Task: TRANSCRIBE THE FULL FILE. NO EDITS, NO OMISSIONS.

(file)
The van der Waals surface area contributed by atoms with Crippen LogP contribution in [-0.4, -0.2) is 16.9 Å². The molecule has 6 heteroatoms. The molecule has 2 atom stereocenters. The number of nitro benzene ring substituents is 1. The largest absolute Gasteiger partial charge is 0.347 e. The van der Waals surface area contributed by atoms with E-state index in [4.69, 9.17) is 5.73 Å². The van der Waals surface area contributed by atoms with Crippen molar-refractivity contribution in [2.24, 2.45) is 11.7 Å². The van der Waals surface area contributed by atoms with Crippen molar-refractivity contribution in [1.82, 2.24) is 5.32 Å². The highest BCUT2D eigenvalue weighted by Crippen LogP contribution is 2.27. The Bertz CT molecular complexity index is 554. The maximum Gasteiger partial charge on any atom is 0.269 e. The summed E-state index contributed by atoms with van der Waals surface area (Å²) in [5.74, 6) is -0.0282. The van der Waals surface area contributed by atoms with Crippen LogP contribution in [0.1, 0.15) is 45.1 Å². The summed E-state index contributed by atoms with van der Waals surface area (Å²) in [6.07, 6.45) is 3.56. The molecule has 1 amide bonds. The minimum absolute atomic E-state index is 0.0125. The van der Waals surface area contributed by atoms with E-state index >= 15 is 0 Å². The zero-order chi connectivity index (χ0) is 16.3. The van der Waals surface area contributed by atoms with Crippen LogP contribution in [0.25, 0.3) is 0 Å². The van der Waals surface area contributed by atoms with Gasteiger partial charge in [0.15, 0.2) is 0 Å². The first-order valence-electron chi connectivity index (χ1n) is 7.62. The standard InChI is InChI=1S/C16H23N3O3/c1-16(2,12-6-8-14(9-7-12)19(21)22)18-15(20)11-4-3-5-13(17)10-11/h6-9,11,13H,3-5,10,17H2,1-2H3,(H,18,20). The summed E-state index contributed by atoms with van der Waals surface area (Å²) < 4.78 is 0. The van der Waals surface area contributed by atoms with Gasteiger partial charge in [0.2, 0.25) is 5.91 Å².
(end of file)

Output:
The van der Waals surface area contributed by atoms with Crippen LogP contribution in [-0.4, -0.2) is 16.9 Å². The molecule has 6 heteroatoms. The molecule has 2 atom stereocenters. The number of nitro benzene ring substituents is 1. The largest absolute Gasteiger partial charge is 0.347 e. The van der Waals surface area contributed by atoms with E-state index in [4.69, 9.17) is 5.73 Å². The van der Waals surface area contributed by atoms with Crippen molar-refractivity contribution in [2.24, 2.45) is 11.7 Å². The van der Waals surface area contributed by atoms with Crippen molar-refractivity contribution in [1.82, 2.24) is 5.32 Å². The highest BCUT2D eigenvalue weighted by Crippen LogP contribution is 2.27. The Bertz CT molecular complexity index is 554. The maximum Gasteiger partial charge on any atom is 0.269 e. The summed E-state index contributed by atoms with van der Waals surface area (Å²) in [5.74, 6) is -0.0282. The van der Waals surface area contributed by atoms with Crippen LogP contribution in [0.1, 0.15) is 45.1 Å². The summed E-state index contributed by atoms with van der Waals surface area (Å²) in [6.07, 6.45) is 3.56. The molecule has 1 amide bonds. The minimum absolute atomic E-state index is 0.0125. The van der Waals surface area contributed by atoms with E-state index >= 15 is 0 Å². The zero-order chi connectivity index (χ0) is 16.3. The van der Waals surface area contributed by atoms with Crippen LogP contribution in [0.25, 0.3) is 0 Å². The van der Waals surface area contributed by atoms with Gasteiger partial charge in [0.15, 0.2) is 0 Å². The first-order valence-electron chi connectivity index (χ1n) is 7.62. The standard InChI is InChI=1S/C16H23N3O3/c1-16(2,12-6-8-14(9-7-12)19(21)22)18-15(20)11-4-3-5-13(17)10-11/h6-9,11,13H,3-5,10,17H2,1-2H3,(H,18,20). The summed E-state index contributed by atoms with van der Waals surface area (Å²) < 4.78 is 0. The van der Waals surface area contributed by atoms with Gasteiger partial charge in [0.2, 0.25) is 5.91 Å².